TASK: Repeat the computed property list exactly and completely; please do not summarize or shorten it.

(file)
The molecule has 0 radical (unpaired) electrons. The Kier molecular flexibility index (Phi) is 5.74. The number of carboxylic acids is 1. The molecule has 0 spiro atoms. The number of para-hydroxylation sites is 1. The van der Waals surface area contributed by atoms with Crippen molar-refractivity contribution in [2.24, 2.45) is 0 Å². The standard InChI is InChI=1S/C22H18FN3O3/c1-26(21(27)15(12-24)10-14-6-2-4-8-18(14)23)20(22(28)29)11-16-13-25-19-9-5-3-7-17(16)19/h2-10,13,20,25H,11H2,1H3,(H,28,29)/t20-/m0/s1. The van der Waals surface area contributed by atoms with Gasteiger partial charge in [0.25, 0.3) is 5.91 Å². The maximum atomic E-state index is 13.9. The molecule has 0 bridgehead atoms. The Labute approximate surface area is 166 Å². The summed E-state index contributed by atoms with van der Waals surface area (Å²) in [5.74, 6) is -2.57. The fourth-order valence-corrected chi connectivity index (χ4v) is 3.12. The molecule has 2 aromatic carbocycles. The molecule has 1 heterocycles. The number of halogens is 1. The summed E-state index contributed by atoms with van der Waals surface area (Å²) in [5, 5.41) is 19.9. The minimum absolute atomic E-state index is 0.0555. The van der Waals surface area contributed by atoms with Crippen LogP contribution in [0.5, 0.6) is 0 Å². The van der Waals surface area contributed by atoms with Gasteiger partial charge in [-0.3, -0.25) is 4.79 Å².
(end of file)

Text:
The molecule has 0 radical (unpaired) electrons. The Kier molecular flexibility index (Phi) is 5.74. The number of carboxylic acids is 1. The molecule has 0 spiro atoms. The number of para-hydroxylation sites is 1. The van der Waals surface area contributed by atoms with Crippen molar-refractivity contribution in [2.24, 2.45) is 0 Å². The standard InChI is InChI=1S/C22H18FN3O3/c1-26(21(27)15(12-24)10-14-6-2-4-8-18(14)23)20(22(28)29)11-16-13-25-19-9-5-3-7-17(16)19/h2-10,13,20,25H,11H2,1H3,(H,28,29)/t20-/m0/s1. The van der Waals surface area contributed by atoms with Gasteiger partial charge in [0.25, 0.3) is 5.91 Å². The maximum atomic E-state index is 13.9. The molecule has 0 bridgehead atoms. The Labute approximate surface area is 166 Å². The summed E-state index contributed by atoms with van der Waals surface area (Å²) in [5.74, 6) is -2.57. The fourth-order valence-corrected chi connectivity index (χ4v) is 3.12. The molecule has 2 aromatic carbocycles. The molecule has 1 heterocycles. The number of halogens is 1. The summed E-state index contributed by atoms with van der Waals surface area (Å²) in [5, 5.41) is 19.9. The minimum absolute atomic E-state index is 0.0555. The van der Waals surface area contributed by atoms with Crippen LogP contribution in [0.5, 0.6) is 0 Å². The van der Waals surface area contributed by atoms with Gasteiger partial charge in [-0.3, -0.25) is 4.79 Å².